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Replacing pedals in pedalboard

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Replacing pedals in pedalboard

Postby Agnus_Dei » Tue Sep 05, 2017 12:04 pm

Hi All.

I'm about to replace 10 natural-key pedals in my Classic Midiworks pedalboard, ranging from "Low-C" through "Middle-E." The pedals, which I believe are made of soft pine, have worn down over 1 inch in some cases during 6 years of heavy usage.

This time, before replacing the worn pedals, I'm coating the new ones with polyurethane, in order to provide "hard" protection. The remaining, pedals, which have no wear, or very little, will also be coated for protection.

My question is, "Do I need to have access to "both sides" of the pedalboard when swapping out/in the actual pedals?" By "both sides" I mean "top and bottom" of the pedalboard. It would seem that this is so since the screws on the mounting brackets look like they needed to be tightened from both ends.

My "other" question is, "Am I correct that the pedal removal and installation can NOT be done while the pedalboard is laying flat on the floor? (My pedal board is not attached to a console.)

Any answer or advice is appreciated!

THANKS!

Peace,

David
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Re: Replacing pedals in pedalboard

Postby mdyde » Tue Sep 05, 2017 12:12 pm

[Topic moved here.]
Best regards,
Martin.

[Please use email or the Contact page if you need to contact us privately, rather than private forum messages.]

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Re: Replacing pedals in pedalboard

Postby GrahamH » Tue Sep 05, 2017 3:26 pm

Hi David

Assuming the Classic Midiworks pedal board is of a fairly conventional home console design and by "brackets" you mean the spring steel plates or hinges that fasten the heel end of the pedals to the frame, the answer to both your questions is probably 'No' - but 'it all depends', so read on ....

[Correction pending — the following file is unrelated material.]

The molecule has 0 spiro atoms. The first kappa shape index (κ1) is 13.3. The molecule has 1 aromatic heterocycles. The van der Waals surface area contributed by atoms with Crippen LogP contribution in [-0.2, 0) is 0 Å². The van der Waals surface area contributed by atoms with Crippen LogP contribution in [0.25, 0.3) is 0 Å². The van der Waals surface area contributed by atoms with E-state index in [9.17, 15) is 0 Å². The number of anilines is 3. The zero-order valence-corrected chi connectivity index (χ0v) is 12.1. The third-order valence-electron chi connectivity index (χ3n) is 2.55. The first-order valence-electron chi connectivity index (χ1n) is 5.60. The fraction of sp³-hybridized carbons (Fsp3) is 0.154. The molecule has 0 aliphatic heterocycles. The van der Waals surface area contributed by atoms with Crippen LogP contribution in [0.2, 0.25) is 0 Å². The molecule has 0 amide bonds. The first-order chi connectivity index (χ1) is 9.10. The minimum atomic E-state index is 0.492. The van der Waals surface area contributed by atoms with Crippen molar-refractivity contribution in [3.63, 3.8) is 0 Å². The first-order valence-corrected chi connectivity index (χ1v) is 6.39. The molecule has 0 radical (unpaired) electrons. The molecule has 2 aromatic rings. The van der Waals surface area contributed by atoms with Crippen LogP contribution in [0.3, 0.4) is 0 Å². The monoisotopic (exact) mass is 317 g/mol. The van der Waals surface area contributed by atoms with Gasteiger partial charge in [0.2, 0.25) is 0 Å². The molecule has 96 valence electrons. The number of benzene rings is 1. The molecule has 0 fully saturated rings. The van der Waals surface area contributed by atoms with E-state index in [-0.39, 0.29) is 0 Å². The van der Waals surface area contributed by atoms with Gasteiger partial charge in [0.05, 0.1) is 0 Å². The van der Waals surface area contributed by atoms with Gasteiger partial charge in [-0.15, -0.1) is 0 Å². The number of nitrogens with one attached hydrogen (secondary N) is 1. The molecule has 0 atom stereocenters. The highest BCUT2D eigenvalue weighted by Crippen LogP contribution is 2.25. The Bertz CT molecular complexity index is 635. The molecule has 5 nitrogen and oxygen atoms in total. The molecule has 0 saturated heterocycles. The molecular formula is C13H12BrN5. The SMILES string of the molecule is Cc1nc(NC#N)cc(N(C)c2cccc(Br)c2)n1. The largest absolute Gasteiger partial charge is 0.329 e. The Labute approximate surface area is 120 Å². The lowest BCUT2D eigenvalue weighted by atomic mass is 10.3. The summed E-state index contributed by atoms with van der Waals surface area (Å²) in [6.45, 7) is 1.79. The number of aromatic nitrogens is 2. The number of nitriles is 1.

Leave the pedal board flat on the floor.
Remove the heel-board to expose the heel end of the pedals.
Carefully unscrew and remove the screws that hold the steel plates/hinges to the frame.
Lift and slide the pedals (with their hinges) backwards and upwards to remove them.

BUT - if there is any paraphernalia (magnets for example) attached to the toe end of the pedals, you may need to remove this first of all - in which case you will need to stand your pedal board on end or turn it upside down.
AND - if the guides at the toe end of the pedals are in the form of bolts or spindles that go through the pedals and would therefore prevent you from sliding them out, you will have to deal with that scenario by taking the "lid" off the toe-board, for example. But hopefully Classic's pedal boards are not of that kind.

Having removed the pedals, you can now remove the steel plates/hinges and attach them firmly to the new pedals.
Insert the new pedals between the guides at the toe end.
Locate the steel plates at the heel end and insert the screws to attach them to the frame.
Tighten the screws sufficiently to achieve the correct degree of "springiness" to the pedals.

Hope this helps - but to be more definitive I would need more details regarding the actual construction of your pedal board.

Regards
Graham
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Re: Replacing pedals in pedalboard

Postby Agnus_Dei » Tue Sep 05, 2017 4:40 pm

Hi Graham.

THANK YOU for taking the time to answer. I appreciate it.

I've never changed pedals before, and while I know a lot about car engines, I confess that I know little about putting together a pedalboard! :oops:

I think the Classic pedalboards are of the "simple" type, and the only thing I was cautioned about was that if any of the notes don't play, I have to adjust the reed switches.

I've sent a link to the schematic/help pictures that Classic linked me to:

https://us.midiworks.ca/index.php/suppo ... d-switches

Graham, would you mind if we communicated through an email?

It's not that I don't want others to see my questions, or want them to offer ideas, etc., but I'd like to send you a picture, which I believe could help you answer more easily.

If you send an email to me, I can respond.

I'm grateful to have your help, Graham. I sincerely appreciate it.

Peace,

David
Last edited by Agnus_Dei on Tue Sep 05, 2017 10:19 pm, edited 1 time in total.